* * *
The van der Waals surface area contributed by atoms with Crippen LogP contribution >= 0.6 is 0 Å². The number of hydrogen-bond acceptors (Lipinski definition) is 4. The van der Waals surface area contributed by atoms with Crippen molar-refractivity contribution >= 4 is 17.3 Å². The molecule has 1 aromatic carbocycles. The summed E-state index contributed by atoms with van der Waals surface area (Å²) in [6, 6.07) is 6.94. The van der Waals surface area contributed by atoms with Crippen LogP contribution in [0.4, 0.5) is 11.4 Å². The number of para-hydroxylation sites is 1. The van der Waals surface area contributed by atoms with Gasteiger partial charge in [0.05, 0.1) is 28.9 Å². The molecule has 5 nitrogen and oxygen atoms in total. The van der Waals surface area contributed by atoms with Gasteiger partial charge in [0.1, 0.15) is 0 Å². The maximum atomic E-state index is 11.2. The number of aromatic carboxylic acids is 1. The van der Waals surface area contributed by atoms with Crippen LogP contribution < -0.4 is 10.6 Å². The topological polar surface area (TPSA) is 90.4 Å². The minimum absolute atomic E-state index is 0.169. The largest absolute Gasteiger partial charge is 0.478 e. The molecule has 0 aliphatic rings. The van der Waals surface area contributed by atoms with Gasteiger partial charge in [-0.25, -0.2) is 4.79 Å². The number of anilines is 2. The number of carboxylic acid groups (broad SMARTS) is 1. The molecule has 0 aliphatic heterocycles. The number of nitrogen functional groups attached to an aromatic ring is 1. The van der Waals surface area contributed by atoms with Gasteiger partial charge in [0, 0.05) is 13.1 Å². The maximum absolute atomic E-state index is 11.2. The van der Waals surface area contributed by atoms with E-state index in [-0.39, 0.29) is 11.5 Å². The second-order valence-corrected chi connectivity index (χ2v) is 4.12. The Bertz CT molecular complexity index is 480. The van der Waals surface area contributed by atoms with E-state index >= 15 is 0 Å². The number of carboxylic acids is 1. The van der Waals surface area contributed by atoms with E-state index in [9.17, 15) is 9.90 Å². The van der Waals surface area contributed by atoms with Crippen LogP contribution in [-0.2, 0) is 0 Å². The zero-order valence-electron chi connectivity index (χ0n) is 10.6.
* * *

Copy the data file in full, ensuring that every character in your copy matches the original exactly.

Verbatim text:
The van der Waals surface area contributed by atoms with Crippen LogP contribution >= 0.6 is 0 Å². The number of hydrogen-bond acceptors (Lipinski definition) is 4. The van der Waals surface area contributed by atoms with Crippen molar-refractivity contribution >= 4 is 17.3 Å². The molecule has 1 aromatic carbocycles. The summed E-state index contributed by atoms with van der Waals surface area (Å²) in [6, 6.07) is 6.94. The van der Waals surface area contributed by atoms with Crippen LogP contribution in [0.4, 0.5) is 11.4 Å². The number of para-hydroxylation sites is 1. The van der Waals surface area contributed by atoms with Gasteiger partial charge in [0.05, 0.1) is 28.9 Å². The molecule has 5 nitrogen and oxygen atoms in total. The van der Waals surface area contributed by atoms with Gasteiger partial charge in [0.1, 0.15) is 0 Å². The maximum atomic E-state index is 11.2. The number of aromatic carboxylic acids is 1. The van der Waals surface area contributed by atoms with Crippen LogP contribution < -0.4 is 10.6 Å². The topological polar surface area (TPSA) is 90.4 Å². The minimum absolute atomic E-state index is 0.169. The largest absolute Gasteiger partial charge is 0.478 e. The molecule has 0 aliphatic rings. The van der Waals surface area contributed by atoms with Gasteiger partial charge in [-0.25, -0.2) is 4.79 Å². The number of anilines is 2. The number of carboxylic acid groups (broad SMARTS) is 1. The molecule has 0 aliphatic heterocycles. The number of nitrogen functional groups attached to an aromatic ring is 1. The van der Waals surface area contributed by atoms with Gasteiger partial charge in [0, 0.05) is 13.1 Å². The maximum absolute atomic E-state index is 11.2. The van der Waals surface area contributed by atoms with E-state index in [-0.39, 0.29) is 11.5 Å². The second-order valence-corrected chi connectivity index (χ2v) is 4.12. The Bertz CT molecular complexity index is 480. The van der Waals surface area contributed by atoms with E-state index >= 15 is 0 Å². The number of carboxylic acids is 1. The van der Waals surface area contributed by atoms with E-state index in [9.17, 15) is 9.90 Å². The van der Waals surface area contributed by atoms with Crippen LogP contribution in [-0.2, 0) is 0 Å². The zero-order valence-electron chi connectivity index (χ0n) is 10.6.